Again...if I had the confidence to open the controller and figure whats goin on inside with the reciever/controller to hardwire the timer, I would. But bottom line is I dont know circuitry well enough to do so and why im here asking some obscure method to use the remote. lol
     
  6. wayneh

    Expert

    Sep 9, 2010
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    Ha ha, yes the Rube Goldberg approach. I think we can eliminate moving parts easily enough. But I recommend a commercial solution for the timer itself. Lamp timers are digital, programmable, and just so darn cheap these days. No reason to build one.
     
  7. 007bigd

    Thread Starter New Member

    May 22, 2013
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    Yes, it does have a manual start... most important thing about the remote start is that it goes through a "start up procedure" where it actuates the automatic choke, starts the motor, auto-choke turns off, then applies current after motor is running, then it disconnects current before shutting off. Ill have to see about that process in manual mode. (just checked and it does not run through a start up or shut-down procedure)

    I ordered a new key fob so ill have one to dismantle without too much worry and will try that approach. Thanks alot...it helps to have another mind thinking and I think there may be a better way than where I was going.

    BTW this thing is a Model #46539 Champion 3500/4000 watt remote generator by Global power equipment... So far it works absolutley flawless and was 525.00 with shipping through amazon. Even has a 2 year manufacturers warranty of which I have spoke with Champion several times, so support has been swell.

    Thanks again, ill keep pluggin away at whats best. Your ideas were quite helpful. I think ill look into digging into the key fob and figure a switching method via timer perhaps. :)
     
  8. wayneh

    Expert

    Sep 9, 2010
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    I'll give a preview of my thinking. The pushbutton makes a connection between two conductors. One of them is likely either battery voltage or ground, and the switch turns on the transmitter for as long as you hold it down. Using a voltmeter, it should be easy to figure out which way the switching goes.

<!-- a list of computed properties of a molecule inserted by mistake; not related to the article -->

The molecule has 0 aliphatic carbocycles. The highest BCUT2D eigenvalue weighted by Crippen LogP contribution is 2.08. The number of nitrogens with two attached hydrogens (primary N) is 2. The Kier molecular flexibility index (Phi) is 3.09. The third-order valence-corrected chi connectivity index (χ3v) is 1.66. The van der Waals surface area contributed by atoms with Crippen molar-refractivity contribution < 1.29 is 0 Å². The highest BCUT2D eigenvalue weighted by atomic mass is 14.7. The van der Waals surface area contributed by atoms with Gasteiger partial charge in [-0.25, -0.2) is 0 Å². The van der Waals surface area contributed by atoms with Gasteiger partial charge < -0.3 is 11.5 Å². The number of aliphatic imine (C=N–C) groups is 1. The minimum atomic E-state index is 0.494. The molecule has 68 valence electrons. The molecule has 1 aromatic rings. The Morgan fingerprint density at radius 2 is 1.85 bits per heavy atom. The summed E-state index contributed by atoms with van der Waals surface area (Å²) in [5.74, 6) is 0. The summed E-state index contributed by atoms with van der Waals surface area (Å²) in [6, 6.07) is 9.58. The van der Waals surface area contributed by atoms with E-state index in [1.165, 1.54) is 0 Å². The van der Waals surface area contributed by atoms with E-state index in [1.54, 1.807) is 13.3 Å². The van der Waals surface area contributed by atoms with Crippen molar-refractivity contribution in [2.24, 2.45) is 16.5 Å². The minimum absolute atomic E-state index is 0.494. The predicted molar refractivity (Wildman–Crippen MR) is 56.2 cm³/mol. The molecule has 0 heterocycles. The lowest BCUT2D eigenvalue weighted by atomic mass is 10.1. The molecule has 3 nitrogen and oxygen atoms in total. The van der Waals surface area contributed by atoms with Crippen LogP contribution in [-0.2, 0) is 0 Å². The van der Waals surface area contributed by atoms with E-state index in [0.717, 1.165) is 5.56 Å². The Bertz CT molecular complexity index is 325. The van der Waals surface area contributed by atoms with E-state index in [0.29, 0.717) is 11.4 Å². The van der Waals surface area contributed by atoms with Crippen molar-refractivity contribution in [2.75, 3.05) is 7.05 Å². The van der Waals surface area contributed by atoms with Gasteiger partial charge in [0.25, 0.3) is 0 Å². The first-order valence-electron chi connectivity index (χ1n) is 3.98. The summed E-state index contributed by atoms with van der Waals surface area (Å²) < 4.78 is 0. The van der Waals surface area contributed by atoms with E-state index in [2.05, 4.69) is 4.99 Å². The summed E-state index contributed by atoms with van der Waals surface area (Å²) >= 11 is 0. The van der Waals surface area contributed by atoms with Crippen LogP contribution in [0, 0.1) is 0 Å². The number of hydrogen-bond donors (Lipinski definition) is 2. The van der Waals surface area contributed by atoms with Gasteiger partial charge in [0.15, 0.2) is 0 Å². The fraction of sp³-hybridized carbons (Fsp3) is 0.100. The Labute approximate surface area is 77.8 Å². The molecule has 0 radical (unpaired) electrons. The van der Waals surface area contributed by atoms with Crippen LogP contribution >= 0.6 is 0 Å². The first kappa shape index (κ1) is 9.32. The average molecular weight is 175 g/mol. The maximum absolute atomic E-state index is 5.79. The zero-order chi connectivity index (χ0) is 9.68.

A MOSFET controlled by a 12V DV timer signal on its gate pin can function as a very nice switch. Extremely high resistance when off, very low resistance when on, just like a button.

    The challenge is figuring out which conductor at the button is the battery +V line or which is the ground line. The MOSFET drain pin needs to be at a higher voltage than the source pin, so you need to establish the relative voltages at the button. You can avoid this challenge by just shorting the push button and controlling power to the transmitter from its battery. This way you know for sure which line you are switching.
     
  9. 007bigd

    Thread Starter New Member

    May 22, 2013
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    Thanks, ill look into it...So basically the MOSFET will act as a relay of sorts from what I gather. Ill see about 12v timers and ill get my new fob in a few days and research further in the mean time. I think thats a pretty simple approach utilizing my existing transmitter key fob.
     
  10. wayneh

    Expert

    Sep 9, 2010
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    Yup. They have the advantage of no moving parts and almost no power consumption on their own. But they have the disadvantage that the two circuits - the control signal and the power circuit - are not as isolated as they are by a relay. They literally share common ground. On the other hand, a relay can even switch AC power for instance, with no connection at all to the control, but you wouldn't do that with a MOSFET. There is also such a thing as a SSR (solid state relay) but it's not needed for your application.